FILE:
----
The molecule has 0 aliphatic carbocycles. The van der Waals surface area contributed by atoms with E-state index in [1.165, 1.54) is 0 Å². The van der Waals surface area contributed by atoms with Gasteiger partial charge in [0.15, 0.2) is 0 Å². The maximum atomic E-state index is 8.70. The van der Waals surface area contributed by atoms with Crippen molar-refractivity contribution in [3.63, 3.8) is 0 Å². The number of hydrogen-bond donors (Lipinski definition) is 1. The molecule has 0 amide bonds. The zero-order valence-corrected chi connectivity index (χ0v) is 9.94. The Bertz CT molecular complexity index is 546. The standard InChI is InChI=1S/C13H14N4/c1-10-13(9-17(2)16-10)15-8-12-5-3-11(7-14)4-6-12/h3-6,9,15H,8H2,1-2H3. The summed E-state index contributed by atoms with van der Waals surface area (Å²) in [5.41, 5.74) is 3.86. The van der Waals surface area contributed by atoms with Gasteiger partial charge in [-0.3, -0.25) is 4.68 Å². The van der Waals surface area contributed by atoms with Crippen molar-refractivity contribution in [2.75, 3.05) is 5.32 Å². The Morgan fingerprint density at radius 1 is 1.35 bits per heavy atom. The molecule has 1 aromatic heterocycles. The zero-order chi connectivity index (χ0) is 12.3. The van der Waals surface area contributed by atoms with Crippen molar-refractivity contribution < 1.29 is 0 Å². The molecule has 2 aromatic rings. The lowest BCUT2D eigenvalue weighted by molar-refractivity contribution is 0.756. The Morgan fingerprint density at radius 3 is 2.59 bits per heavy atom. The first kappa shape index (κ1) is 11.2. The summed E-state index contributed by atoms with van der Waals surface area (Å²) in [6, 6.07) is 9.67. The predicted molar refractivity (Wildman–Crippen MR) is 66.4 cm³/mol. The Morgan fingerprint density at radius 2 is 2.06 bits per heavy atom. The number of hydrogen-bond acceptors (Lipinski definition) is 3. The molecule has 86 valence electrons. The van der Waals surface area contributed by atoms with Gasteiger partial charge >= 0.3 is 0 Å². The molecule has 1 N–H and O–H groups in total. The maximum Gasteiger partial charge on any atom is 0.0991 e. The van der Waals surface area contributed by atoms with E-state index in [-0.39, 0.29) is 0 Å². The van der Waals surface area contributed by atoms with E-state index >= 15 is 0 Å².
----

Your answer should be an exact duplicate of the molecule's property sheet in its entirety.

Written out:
The molecule has 0 aliphatic carbocycles. The van der Waals surface area contributed by atoms with E-state index in [1.165, 1.54) is 0 Å². The van der Waals surface area contributed by atoms with Gasteiger partial charge in [0.15, 0.2) is 0 Å². The maximum atomic E-state index is 8.70. The van der Waals surface area contributed by atoms with Crippen molar-refractivity contribution in [3.63, 3.8) is 0 Å². The number of hydrogen-bond donors (Lipinski definition) is 1. The molecule has 0 amide bonds. The zero-order valence-corrected chi connectivity index (χ0v) is 9.94. The Bertz CT molecular complexity index is 546. The standard InChI is InChI=1S/C13H14N4/c1-10-13(9-17(2)16-10)15-8-12-5-3-11(7-14)4-6-12/h3-6,9,15H,8H2,1-2H3. The summed E-state index contributed by atoms with van der Waals surface area (Å²) in [5.41, 5.74) is 3.86. The van der Waals surface area contributed by atoms with Gasteiger partial charge in [-0.3, -0.25) is 4.68 Å². The van der Waals surface area contributed by atoms with Crippen molar-refractivity contribution in [2.75, 3.05) is 5.32 Å². The Morgan fingerprint density at radius 1 is 1.35 bits per heavy atom. The molecule has 1 aromatic heterocycles. The zero-order chi connectivity index (χ0) is 12.3. The van der Waals surface area contributed by atoms with Crippen molar-refractivity contribution < 1.29 is 0 Å². The molecule has 2 aromatic rings. The lowest BCUT2D eigenvalue weighted by molar-refractivity contribution is 0.756. The Morgan fingerprint density at radius 3 is 2.59 bits per heavy atom. The first kappa shape index (κ1) is 11.2. The summed E-state index contributed by atoms with van der Waals surface area (Å²) in [6, 6.07) is 9.67. The predicted molar refractivity (Wildman–Crippen MR) is 66.4 cm³/mol. The Morgan fingerprint density at radius 2 is 2.06 bits per heavy atom. The number of hydrogen-bond acceptors (Lipinski definition) is 3. The molecule has 86 valence electrons. The van der Waals surface area contributed by atoms with Gasteiger partial charge >= 0.3 is 0 Å². The molecule has 1 N–H and O–H groups in total. The maximum Gasteiger partial charge on any atom is 0.0991 e. The van der Waals surface area contributed by atoms with E-state index in [-0.39, 0.29) is 0 Å². The van der Waals surface area contributed by atoms with E-state index >= 15 is 0 Å².